How I Travel
Traveling without social drinks was another big area of uncertainty and fear. I wondered if people would be less inclined to talk to me or I’d feel like the odd woman out. It turns out that I just hung out with the drinking crowd before because that’s where I fit in, but now that I’ve changed my intentions, I still find my tribe.
I don’t meet people in the way that I used to – in hostels and over beers – but I still meet plenty of people nonetheless. I find them in retreats, cafes, yoga classes, day tours, randomly on beaches, on hiking trails, and in buses. I don’t miss skipping bars, and I don’t feel uncomfortable ordering a tea at dinner while others order a beer, and neither do they.
I’ve actually come to find that the only people who are bothered if I’m not drinking are others who might be worried it’s a problem for them, too, and that often leads to them opening up to me about it, so it’s actually a good thing.
How I Spend My Time
I’m finding so many more amazing things to do that don’t involve alcohol, like ecstatic dance, learning to play the cello, and pole dancing. These are things I didn’t search for before, but it turns out plenty of people love being social minus alcohol.
I have a morning routine now that gives me structure, I have people over for dinner, I go out and play, like really play, and wake up for the sunrise and catch the sunset more often now. I still love concerts and dance clubs when the music is good. I just walk right into the middle of the dance floor, dance my heart out, and leave when I’m tired, high on nothing but endorphins. I was doing it wrong before, endorphins are the shit.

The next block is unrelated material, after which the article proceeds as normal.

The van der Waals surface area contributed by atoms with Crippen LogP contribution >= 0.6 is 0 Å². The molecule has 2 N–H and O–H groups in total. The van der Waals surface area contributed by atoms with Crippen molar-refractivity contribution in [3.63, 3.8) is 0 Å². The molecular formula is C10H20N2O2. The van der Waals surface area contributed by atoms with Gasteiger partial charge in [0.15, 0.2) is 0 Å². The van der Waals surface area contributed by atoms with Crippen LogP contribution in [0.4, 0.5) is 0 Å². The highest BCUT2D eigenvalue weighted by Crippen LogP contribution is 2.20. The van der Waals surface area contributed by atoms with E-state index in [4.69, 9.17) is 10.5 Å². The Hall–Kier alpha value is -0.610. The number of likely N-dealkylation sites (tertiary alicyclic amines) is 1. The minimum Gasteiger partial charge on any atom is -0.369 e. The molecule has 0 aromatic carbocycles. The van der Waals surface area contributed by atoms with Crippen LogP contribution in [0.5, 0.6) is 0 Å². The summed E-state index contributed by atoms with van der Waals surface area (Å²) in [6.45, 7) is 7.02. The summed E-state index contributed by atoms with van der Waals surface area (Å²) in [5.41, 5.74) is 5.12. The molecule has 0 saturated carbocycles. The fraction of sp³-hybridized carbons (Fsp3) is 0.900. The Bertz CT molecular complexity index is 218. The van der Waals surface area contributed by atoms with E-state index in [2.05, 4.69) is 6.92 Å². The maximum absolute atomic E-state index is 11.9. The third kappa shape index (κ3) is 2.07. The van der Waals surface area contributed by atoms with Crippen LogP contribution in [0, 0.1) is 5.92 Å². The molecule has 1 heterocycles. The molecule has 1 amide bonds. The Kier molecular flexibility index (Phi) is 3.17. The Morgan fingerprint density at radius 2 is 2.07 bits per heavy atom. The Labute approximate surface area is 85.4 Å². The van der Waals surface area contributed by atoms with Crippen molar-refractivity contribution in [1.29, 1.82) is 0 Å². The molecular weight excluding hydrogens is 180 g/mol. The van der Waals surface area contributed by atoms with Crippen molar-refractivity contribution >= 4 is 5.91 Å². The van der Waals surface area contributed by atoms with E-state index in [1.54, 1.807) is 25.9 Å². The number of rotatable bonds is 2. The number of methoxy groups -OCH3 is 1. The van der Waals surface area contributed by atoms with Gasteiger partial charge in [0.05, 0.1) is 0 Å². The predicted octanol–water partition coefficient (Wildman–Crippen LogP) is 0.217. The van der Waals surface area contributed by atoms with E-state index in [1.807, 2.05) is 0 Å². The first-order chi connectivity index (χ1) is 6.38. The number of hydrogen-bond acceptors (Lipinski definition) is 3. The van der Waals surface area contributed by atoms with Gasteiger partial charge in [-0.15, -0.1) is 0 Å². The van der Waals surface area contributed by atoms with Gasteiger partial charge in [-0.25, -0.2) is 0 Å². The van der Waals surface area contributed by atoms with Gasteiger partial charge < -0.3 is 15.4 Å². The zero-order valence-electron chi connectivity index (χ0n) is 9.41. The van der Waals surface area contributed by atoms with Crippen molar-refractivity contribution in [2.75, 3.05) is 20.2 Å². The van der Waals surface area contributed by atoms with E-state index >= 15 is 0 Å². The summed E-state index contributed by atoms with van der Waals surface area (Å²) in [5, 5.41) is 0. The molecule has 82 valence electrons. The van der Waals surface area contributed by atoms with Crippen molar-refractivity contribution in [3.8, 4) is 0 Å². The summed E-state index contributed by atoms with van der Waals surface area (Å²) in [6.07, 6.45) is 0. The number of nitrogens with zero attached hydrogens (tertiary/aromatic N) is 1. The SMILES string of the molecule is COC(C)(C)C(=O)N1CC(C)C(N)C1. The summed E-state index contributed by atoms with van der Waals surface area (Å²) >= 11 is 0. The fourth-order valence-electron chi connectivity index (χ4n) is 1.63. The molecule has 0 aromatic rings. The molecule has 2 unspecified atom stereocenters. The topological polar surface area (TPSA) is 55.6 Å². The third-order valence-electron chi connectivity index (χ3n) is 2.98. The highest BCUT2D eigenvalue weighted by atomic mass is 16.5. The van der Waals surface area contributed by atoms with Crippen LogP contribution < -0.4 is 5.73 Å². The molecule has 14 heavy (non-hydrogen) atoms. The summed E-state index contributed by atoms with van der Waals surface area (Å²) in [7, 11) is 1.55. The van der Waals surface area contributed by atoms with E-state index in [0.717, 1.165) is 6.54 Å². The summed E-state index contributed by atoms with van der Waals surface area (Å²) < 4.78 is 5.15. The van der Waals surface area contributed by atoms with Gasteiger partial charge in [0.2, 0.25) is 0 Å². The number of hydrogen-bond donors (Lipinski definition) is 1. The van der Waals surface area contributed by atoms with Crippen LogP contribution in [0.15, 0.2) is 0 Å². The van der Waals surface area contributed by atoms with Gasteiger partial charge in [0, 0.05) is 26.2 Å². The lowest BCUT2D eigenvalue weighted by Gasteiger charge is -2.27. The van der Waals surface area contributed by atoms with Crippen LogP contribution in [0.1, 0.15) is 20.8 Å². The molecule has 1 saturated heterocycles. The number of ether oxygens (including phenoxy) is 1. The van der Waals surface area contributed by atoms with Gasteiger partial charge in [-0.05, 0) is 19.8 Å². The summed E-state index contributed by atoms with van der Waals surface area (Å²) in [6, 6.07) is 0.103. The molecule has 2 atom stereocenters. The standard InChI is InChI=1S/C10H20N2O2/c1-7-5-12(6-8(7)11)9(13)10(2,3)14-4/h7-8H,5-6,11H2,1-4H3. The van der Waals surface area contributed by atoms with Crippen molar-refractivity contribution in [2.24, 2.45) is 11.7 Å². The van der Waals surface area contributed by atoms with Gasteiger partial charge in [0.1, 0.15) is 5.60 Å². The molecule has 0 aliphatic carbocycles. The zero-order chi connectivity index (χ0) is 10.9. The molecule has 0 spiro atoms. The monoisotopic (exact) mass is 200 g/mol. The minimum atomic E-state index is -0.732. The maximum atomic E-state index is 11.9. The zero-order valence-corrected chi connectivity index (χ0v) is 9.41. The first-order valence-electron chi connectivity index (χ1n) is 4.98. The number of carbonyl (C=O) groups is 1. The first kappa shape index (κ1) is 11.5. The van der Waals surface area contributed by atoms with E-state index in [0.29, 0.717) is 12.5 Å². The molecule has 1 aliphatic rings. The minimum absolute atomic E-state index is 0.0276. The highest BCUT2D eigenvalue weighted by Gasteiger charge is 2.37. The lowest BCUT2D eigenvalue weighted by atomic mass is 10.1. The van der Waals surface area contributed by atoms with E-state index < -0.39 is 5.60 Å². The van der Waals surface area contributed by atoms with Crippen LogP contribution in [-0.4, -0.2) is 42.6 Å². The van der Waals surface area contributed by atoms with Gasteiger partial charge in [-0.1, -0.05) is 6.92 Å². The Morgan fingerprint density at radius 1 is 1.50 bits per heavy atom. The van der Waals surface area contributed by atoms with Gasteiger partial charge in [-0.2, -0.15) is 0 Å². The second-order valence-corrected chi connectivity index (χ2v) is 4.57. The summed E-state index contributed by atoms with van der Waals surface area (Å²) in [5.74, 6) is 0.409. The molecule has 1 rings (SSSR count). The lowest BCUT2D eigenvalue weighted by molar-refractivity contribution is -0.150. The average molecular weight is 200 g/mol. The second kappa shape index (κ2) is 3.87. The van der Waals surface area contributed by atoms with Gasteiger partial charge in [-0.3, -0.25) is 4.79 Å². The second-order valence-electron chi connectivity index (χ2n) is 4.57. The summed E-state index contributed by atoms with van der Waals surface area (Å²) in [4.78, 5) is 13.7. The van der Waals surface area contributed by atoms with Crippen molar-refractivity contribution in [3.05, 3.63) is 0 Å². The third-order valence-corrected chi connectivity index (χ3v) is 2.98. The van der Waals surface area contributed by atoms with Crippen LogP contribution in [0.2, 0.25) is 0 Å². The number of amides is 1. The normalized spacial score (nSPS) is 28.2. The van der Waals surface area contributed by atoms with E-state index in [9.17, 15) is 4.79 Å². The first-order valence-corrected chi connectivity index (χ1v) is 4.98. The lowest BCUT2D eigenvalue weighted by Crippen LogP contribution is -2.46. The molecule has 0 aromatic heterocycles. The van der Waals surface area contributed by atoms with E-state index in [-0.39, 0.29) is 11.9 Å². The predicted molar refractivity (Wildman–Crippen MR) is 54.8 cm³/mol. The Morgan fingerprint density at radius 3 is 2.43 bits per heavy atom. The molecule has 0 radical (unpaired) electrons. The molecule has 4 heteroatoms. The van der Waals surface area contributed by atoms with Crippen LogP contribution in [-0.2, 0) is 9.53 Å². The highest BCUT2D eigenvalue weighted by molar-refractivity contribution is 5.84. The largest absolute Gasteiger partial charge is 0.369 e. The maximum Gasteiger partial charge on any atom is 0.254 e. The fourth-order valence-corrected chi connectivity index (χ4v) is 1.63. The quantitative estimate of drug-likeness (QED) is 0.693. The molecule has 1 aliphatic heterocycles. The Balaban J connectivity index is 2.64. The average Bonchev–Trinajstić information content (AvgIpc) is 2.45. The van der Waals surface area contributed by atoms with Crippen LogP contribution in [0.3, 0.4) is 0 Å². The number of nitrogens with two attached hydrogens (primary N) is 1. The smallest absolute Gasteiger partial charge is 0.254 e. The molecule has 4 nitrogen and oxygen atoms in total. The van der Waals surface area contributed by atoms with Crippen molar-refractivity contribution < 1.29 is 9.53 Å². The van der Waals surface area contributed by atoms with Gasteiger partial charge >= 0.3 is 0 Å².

Sometimes I look back on my life and wish I’d looked for help and support about this sooner. Sometimes I feel sad that alcohol was such a big part of my youth.
I also know that every step I’ve taken so far led me to here, and I wasn’t ready until a year ago to make this decision, so I’m at peace with it all now.
It’s not my intention in sharing this to make anyone feel like they have to do what I’ve done, to put down anyone’s life choices, or to suggest that you need to do the same in order to find peace and happiness. You’re on your own journey.
It’s not always roses and rainbows. I still put in a lot of work and painful self reflection too, and I don’t do it all on my own. I’m grateful to have a support system. It’s not easy to face life full on without any crutches.
But it is a worthy experiment, which is what it started out as for me. If I do this, will life get better?
Yes, yes it will.